An arugula, fennel, and orange salad makes a bright addition to a summer dinner or even a light lunch. Sweet citrus, licorice-y fennel, and slightly spicy arugula all work together so well, you’ll wonder why you’ve never tried it before.
The bright flavors of peppery arugula, the anise accent of fennel, and the tangy sweetness of oranges come together in this vibrant winter salad. You can make the vinaigrette and prepare the fennel and oranges ahead of time and refrigerate. Combine all the elements just before serving.–Lou Seibert Pappas
LC Salad Days Note
The sturdiness of this starter’s simple components make it especially superb during coolish weather, especially those transitional seasons when your cravings veer toward something sort of salady yet still slightly substantial. This lovely little recipe is just the thing for those moments, as it’s able to stand up to a robust winter braise and also serve as a solo lunch (for that, we like to embellish it with a little round of goat cheese).
Arugula, Fennel, and Orange Salad
For the citrus vinaigrette
- 2 teaspoons grated orange zest
- 1/4 cup fresh orange or tangerine or clementine juice
- 2 tablespoons fresh lemon juice
- 2 tablespoons extra-virgin olive oil
- 2 tablespoons canola oil
- 2 teaspoons Dijon mustard
- 1 shallot finely chopped
- 1/2 teaspoon dried tarragon (optional)
- Salt and freshly ground pepper
For the arugula, fennel and orange salad
- 1 large fennel bulb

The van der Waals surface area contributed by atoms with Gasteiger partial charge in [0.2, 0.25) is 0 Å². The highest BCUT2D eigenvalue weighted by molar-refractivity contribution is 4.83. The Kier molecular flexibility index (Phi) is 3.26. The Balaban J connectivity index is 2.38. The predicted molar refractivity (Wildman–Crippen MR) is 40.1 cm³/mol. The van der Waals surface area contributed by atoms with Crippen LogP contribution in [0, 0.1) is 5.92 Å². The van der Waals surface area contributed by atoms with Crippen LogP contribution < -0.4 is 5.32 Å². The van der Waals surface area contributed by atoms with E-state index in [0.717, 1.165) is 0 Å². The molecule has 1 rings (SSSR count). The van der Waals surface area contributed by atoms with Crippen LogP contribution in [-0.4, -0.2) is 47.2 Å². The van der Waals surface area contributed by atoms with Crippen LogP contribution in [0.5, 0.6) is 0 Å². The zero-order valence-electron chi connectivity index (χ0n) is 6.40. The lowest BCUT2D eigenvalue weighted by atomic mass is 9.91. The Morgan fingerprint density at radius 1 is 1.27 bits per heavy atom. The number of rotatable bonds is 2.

- 3 navel oranges
- 4 cups fresh arugula (rocket)
Make the vinaigrette
- In a small bowl, whisk together the orange zest and juice, lemon juice, olive oil, canola oil, mustard, shallot, and tarragon, if using. Season to taste with salt and pepper. Set aside.
Make the arugula, fennel and orange salad
- Cut off the stems and feathery fronds of the fennel bulb and remove any bruised or discolored outer layers. Cut the bulb in half lengthwise and cut out any tough core parts. Cut the bulb halves crosswise into slices just shy of a half inch thick, and then cut the slices into 1-inch lengths.
- Working with 1 orange at a time, cut a slice off both ends of the orange to reveal the flesh. Stand the orange upright on a cutting board and thickly slice off the peel and pith in strips, following the contour of the fruit. Cut the orange in half crosswise and thinly slice each half to create several half-moons. If desired, release the orange segments from the bitter membranes surrounding them. Repeat with the remaining oranges.
- Place the fennel and arugula in a large serving bowl. (You can cover and refrigerate each of the salad’s components for up to several hours.)
- When ready to serve, drizzle about 1/2 of the vinaigrette over the arugula and fennel and toss gently to coat. Arrange the orange slices on top. Drizzle with as much of the remaining vinaigrette as desired and serve immediately.
If you make this recipe, snap a photo and hashtag it #LeitesCulinaria. We’d love to see your creations on Instagram, Facebook, and Twitter.
Recipe Testers’ Reviews